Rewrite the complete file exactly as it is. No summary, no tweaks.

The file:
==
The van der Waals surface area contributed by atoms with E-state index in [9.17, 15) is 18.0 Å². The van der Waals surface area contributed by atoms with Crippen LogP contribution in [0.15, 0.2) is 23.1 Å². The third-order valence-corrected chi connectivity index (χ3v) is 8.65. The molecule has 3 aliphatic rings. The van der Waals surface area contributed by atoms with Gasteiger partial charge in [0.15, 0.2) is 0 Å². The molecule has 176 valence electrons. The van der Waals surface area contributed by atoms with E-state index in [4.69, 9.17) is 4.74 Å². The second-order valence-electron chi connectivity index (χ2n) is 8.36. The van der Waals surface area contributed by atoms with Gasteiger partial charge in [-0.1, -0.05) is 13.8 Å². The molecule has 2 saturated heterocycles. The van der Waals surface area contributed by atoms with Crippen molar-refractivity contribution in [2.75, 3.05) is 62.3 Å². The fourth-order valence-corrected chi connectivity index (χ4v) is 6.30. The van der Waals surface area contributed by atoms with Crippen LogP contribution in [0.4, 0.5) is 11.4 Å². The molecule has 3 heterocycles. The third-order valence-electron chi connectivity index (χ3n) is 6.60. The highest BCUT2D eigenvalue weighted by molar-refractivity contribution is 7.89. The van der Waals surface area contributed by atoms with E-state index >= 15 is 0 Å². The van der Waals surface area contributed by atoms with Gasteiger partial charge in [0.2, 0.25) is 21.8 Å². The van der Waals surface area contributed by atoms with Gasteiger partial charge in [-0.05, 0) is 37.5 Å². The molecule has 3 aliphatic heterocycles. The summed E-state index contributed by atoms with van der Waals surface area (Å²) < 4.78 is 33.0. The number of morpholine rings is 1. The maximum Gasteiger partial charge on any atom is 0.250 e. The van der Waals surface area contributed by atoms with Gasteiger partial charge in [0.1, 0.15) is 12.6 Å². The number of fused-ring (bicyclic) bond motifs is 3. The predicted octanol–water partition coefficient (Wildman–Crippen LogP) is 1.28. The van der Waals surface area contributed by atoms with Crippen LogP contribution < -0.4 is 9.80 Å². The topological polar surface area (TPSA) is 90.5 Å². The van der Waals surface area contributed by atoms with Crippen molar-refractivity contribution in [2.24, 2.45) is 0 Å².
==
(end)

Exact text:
The van der Waals surface area contributed by atoms with E-state index in [9.17, 15) is 18.0 Å². The van der Waals surface area contributed by atoms with Crippen LogP contribution in [0.15, 0.2) is 23.1 Å². The third-order valence-corrected chi connectivity index (χ3v) is 8.65. The molecule has 3 aliphatic rings. The van der Waals surface area contributed by atoms with Gasteiger partial charge in [0.15, 0.2) is 0 Å². The molecule has 176 valence electrons. The van der Waals surface area contributed by atoms with E-state index in [4.69, 9.17) is 4.74 Å². The second-order valence-electron chi connectivity index (χ2n) is 8.36. The van der Waals surface area contributed by atoms with Gasteiger partial charge in [-0.1, -0.05) is 13.8 Å². The molecule has 2 saturated heterocycles. The van der Waals surface area contributed by atoms with Crippen molar-refractivity contribution in [2.75, 3.05) is 62.3 Å². The fourth-order valence-corrected chi connectivity index (χ4v) is 6.30. The van der Waals surface area contributed by atoms with Crippen LogP contribution in [0.4, 0.5) is 11.4 Å². The molecule has 3 heterocycles. The third-order valence-electron chi connectivity index (χ3n) is 6.60. The highest BCUT2D eigenvalue weighted by molar-refractivity contribution is 7.89. The van der Waals surface area contributed by atoms with E-state index >= 15 is 0 Å². The van der Waals surface area contributed by atoms with Gasteiger partial charge in [0.2, 0.25) is 21.8 Å². The van der Waals surface area contributed by atoms with Gasteiger partial charge in [-0.05, 0) is 37.5 Å². The molecule has 3 aliphatic heterocycles. The summed E-state index contributed by atoms with van der Waals surface area (Å²) < 4.78 is 33.0. The number of morpholine rings is 1. The maximum Gasteiger partial charge on any atom is 0.250 e. The van der Waals surface area contributed by atoms with Gasteiger partial charge in [0.1, 0.15) is 12.6 Å². The number of fused-ring (bicyclic) bond motifs is 3. The predicted octanol–water partition coefficient (Wildman–Crippen LogP) is 1.28. The van der Waals surface area contributed by atoms with Crippen LogP contribution < -0.4 is 9.80 Å². The topological polar surface area (TPSA) is 90.5 Å². The van der Waals surface area contributed by atoms with Crippen molar-refractivity contribution in [2.24, 2.45) is 0 Å².